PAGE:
Once upon a time I lived next door to a little old lady. Her name was Mrs. Reilly, and she was a widow. She liked to talk to me about what I did, where I was from, and how I kept my yard.
She told me the last people to rent my town house kept their yard in an abominable state. They didn’t mow for months on end. Her game was to shame me into keeping my yard in good shape, and it worked, for the most part.
Mrs. Reilly was no hypocrite. Her yard was the best on the block. She was often up before the crack of dawn watering her lawn. There were a lot of water alerts those days. Warnings that the Toronto water reservoirs were dangerously low, that we shouldn’t use any more water than we absolutely had to. Yet Mrs. Reilly’s sprinklers would remain on full, Mrs. Reilly going thirsty herself no doubt so that her lawn wouldn’t suffer.
Sometimes my square metre of grass would get past me, but I managed to stay in Mrs. Reilly’s good books. After each time I cut it she would dart out with her broom, calling “Joey, you can use my broom to sweep the grass off the driveway,” and I would. (I have no idea why she called me Joey instead of Joe–the only people left in the world who call me that are my mother, who’s entitled, and some of my mother’s friends, who aren’t. But I didn’t really mind, because how could I? She was a nice old lady.)
One day Mrs. Reilly spied me in the driveway and emerged from her house carrying a large yellow envelope with something bulky inside it.
“Joey,” she said, “you work for the Canadian Broadcasting Corporation, right?”
That’s right, I said.
“Would you mind giving this to Knowlton Nash for me then?”
I told her that I had never met Knowlton Nash, as in those days I worked for CBC Radio, not CBC Television.
Mrs. Reilly didn’t know the difference and didn’t care.
She showed me what was in the envelope. It was a framed picture of Knowlton Nash smiling up from behind his newsdesk. Judging by the famous newscaster’s spiffy clothes, the picture had been taken sometime in the early seventies.
Mrs. Reilly explained that her husband had been distantly related to Nash. Seems Nash had given the picture to another relative and eventually it had wound up in Mr. Reilly’s hands. After her husband passed away, Mrs. Reilly decided she wanted to give the picture back to Nash.
Perhaps I should refer to him as Mr. Nash, out of respect, and seeing as I didn’t know him. I reminded Mrs. Reilly of this fact, adding that I didn’t think Mr. Nash even worked for the Corporation any more. He had retired.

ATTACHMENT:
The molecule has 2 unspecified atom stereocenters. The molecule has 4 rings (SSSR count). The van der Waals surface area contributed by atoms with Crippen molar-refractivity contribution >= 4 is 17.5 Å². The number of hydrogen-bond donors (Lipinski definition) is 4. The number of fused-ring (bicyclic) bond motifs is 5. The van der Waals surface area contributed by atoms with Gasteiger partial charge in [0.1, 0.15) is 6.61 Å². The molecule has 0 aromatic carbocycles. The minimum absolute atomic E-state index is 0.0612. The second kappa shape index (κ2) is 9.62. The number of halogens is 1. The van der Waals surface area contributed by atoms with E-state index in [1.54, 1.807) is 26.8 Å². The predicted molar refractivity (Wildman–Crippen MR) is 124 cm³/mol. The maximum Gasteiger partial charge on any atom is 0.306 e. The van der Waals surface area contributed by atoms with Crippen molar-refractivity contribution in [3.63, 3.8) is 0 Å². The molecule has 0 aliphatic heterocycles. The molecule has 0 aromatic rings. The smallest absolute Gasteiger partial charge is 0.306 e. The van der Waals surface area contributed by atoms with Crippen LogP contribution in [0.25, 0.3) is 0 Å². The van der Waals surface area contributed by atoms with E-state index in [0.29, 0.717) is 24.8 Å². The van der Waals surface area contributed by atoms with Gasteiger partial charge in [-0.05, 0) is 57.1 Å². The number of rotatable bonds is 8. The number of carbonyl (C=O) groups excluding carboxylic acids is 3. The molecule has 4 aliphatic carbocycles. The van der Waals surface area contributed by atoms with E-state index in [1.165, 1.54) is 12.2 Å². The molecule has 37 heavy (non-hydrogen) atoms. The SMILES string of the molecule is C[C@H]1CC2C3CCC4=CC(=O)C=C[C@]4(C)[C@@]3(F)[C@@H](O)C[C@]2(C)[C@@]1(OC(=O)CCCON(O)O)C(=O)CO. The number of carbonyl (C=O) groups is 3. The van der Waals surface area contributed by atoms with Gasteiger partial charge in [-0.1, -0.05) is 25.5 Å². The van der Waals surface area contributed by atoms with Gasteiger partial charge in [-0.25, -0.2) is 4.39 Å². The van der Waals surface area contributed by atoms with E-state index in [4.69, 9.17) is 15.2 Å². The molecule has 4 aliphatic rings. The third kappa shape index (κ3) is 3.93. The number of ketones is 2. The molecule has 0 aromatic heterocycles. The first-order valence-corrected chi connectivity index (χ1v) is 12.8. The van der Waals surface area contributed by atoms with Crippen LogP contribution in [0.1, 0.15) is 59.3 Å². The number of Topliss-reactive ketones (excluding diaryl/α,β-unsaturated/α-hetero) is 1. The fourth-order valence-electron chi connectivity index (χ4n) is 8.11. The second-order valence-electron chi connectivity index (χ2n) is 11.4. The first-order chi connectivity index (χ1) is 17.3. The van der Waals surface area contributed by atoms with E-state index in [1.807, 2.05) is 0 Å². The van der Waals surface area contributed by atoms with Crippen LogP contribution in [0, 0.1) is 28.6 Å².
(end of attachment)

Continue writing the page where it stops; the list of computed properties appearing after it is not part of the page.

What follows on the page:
The truth was, I figured the odds of me being able to return the picture to Mr. Nash were about as great as me getting up early one Saturday morning to mow the lawn: nil, in other words.
“Take the picture,” Mrs. Reilly insisted. “Maybe you’ll run into him someday.”
I was stuck with the picture.
Two years later I moved, and never saw Mrs. Reilly again. Her yellow envelope languished in my locker at work, where I saw it just about every day.
Several years went by.
Every time I opened the locker I felt guilty. Once in a while I took the picture out and looked at it just to make sure Mr. Nash’s smile hadn’t turned into a frown. Okay, it never did, but damned if he wasn’t looking at me as if to say, “When are you going to give me the picture, Joey?”
“Don’t call me Joey,” I would tell the picture, before putting it back in the locker. “It’s Joe.”
One time I caught a glimpse of Mr. Nash in the CBC Atrium and I thought: quick, run, get the picture from the locker! But I knew that he’d be long gone by the time I got back, so I didn’t.
I hung onto the picture. I thought about visiting the people at the National and asking them how I might get the picture to Mr. Nash. But I figured they’d probably just say, what would Knowlton want with an old picture of himself, anyway? So I didn’t. I was afraid they wouldn’t understand the obligation I felt to this little old lady. I didn’t understand it myself.
Fast forward a few more years. One day a production assistant told me, “Hey, you’re going to be working with someone interesting this afternoon–Knowlton Nash. He’s coming in to do a phone-in show.”
Finally, I could unload the picture. I didn’t think twice about it. Friends said, why bother? I tried to explain: I didn’t feel right keeping the picture for myself, I couldn’t throw it away, and I couldn’t live with the darn thing in my locker any more.
I carried the tattered yellow envelope with me all day. It came time for the phone-in show. The production assistant introduced me to Mr. Nash in the announce booth. It was my job to adjust his microphone and make sure he was comfortable, after which I would sit in the control room and tech the interview, riding the levels and whatnot. I had brought the envelope containing the picture into the booth with me.
Feeling stupid, I explained the situation to Mr. Nash:
“Mrs. Reilly knew that I worked for the CBC and asked me to give this to you,” I told him. “I’ve had it in my locker for years.”
“You kept the picture for HOW long?” Nash snarled, before breaking it over his knee.
Okay, that would have been the more dramatic ending, but it’s Knowlton Nash we’re talking about here, a genuine gentleman by all accounts, and my experience with him was no different.
He examined the picture with genuine interest, then opened the card Mrs. Reilly had included and silently read it. Afterwards, he smiled, nodded, and thanked me.
Silly? I thought so at first, but I don’t think so any more. Getting the picture to Knowlton Nash had been important to Mrs. Reilly, and regardless of what I had originally thought of the mission, it felt good to finally see it through.
You’re welcome, Mrs. Reilly.